I know, we could text, email, Skype, facetime…but, who doesn’t love to get a tangible card in snail mail.  Send a card to your spouse and kids today and watch their faces glow as they open them up!

March 14—Pi Day.
I don’t know…it’s just a fun day. Enjoy some math together (really?) or go get a pie and eat it. You can figure out the area of the pie while you eat it (Area= [pi] r2).

March 30—Take a Walk in the Park Day.
This is a wonderful day and activity for those with Quality Time as their love language

April 2—National Reconciliation Day.
Bring the family together today. Forgive, be forgiven, and reconcile your relationship. Generations will thank you.

May 14—National Dance Like a Chicken Day.
Everyone knows the Chicken Dance…and who doesn’t have fun dancing the Chicken Dance. So, put on the music or the YouTube and dance the Chicken Dance with your family. Why wait for a wedding? Do it today!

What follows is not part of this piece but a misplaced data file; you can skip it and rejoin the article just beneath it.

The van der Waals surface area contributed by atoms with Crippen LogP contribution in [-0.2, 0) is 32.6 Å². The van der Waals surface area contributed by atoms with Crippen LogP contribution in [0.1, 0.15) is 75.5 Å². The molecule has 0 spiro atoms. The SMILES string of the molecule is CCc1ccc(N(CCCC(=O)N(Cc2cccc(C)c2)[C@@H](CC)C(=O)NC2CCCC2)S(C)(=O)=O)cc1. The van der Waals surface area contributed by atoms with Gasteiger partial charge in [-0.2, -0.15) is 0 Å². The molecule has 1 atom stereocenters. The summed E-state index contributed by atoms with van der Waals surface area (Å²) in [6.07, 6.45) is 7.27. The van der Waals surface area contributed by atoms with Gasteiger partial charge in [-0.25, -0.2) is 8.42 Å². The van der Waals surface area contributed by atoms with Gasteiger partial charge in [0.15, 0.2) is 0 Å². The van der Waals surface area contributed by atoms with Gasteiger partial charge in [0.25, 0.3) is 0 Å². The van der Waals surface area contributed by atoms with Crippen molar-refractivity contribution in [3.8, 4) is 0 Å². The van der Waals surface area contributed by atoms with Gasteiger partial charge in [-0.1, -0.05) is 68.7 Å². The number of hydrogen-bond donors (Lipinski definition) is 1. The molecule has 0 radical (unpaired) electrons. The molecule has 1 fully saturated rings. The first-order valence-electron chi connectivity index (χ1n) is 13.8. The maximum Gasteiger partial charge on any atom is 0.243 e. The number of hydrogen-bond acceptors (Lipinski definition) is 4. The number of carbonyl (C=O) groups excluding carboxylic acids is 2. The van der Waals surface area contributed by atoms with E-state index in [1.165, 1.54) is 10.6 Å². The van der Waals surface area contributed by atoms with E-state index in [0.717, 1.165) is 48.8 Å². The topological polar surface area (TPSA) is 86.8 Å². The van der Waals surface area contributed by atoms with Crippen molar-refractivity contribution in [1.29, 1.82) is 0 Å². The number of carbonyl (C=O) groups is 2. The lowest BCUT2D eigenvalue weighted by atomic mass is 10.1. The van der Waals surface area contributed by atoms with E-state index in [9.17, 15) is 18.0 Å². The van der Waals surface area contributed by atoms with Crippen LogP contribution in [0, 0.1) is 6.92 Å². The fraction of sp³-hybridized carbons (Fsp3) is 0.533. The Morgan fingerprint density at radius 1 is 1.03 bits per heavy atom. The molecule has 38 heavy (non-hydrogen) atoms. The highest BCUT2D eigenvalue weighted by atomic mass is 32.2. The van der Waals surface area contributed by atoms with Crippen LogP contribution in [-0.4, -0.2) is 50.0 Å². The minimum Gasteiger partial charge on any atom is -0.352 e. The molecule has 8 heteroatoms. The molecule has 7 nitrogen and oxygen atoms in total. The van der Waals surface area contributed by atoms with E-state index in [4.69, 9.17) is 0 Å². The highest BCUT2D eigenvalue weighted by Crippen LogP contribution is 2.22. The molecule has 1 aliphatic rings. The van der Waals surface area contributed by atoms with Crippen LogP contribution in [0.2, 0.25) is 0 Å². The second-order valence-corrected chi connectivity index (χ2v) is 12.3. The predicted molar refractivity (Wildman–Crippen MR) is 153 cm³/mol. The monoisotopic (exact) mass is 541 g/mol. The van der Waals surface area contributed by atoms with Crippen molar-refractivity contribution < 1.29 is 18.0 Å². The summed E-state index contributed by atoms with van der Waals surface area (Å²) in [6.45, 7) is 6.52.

June 6—National Drive in Movie Day.
Go to a drive in movie. Get some popcorn, a drink and enjoy the movie.

July 3—Compliment Your Mirror Day.
Why not? “Mirrors are people, too.” Or, sneak in and put a post-it word of encouragement or compliment on your spouse’s mirror or kid’s mirror. They’ll read it when they look in the mirror…complimenting the mirror.

August 8—Sneak Some Zucchini Onto Your Neighbor’s Porch Day.
This is a great family activity. Pick out some neighbors. Bag up a couple zucchini. Sneak onto their porch, put the bag just outside the door, ring the bell and run. Watch from a distance to see their reaction. Your kids will love the fun.

–first Sunday after Labor Day—National Grandparents Day. Grandparents can play a huge role in your children’s lives. Celebrate their involvement today. For all you grandparents, check out this resource: Extreme Grandparenting.

October –
first full weekend—National Story Tellers Weekend. Make up a few stories of your own this weekend.

November—National Family Week
starts the Sunday before Thanksgiving. A whole week to celebrate family. Take advantage of the opportunity to creatively celebrate your family.

3rd Saturday—National Day of Play. The family that plays together stays together. Need we say more?

November 27—National Day of Listening.
What’d you say?  Just joking. You get the idea.

December 25—Christmas
of course. Is there any better and more meaningful family holiday? Remember God’s generosity, share your generosity, and celebrate.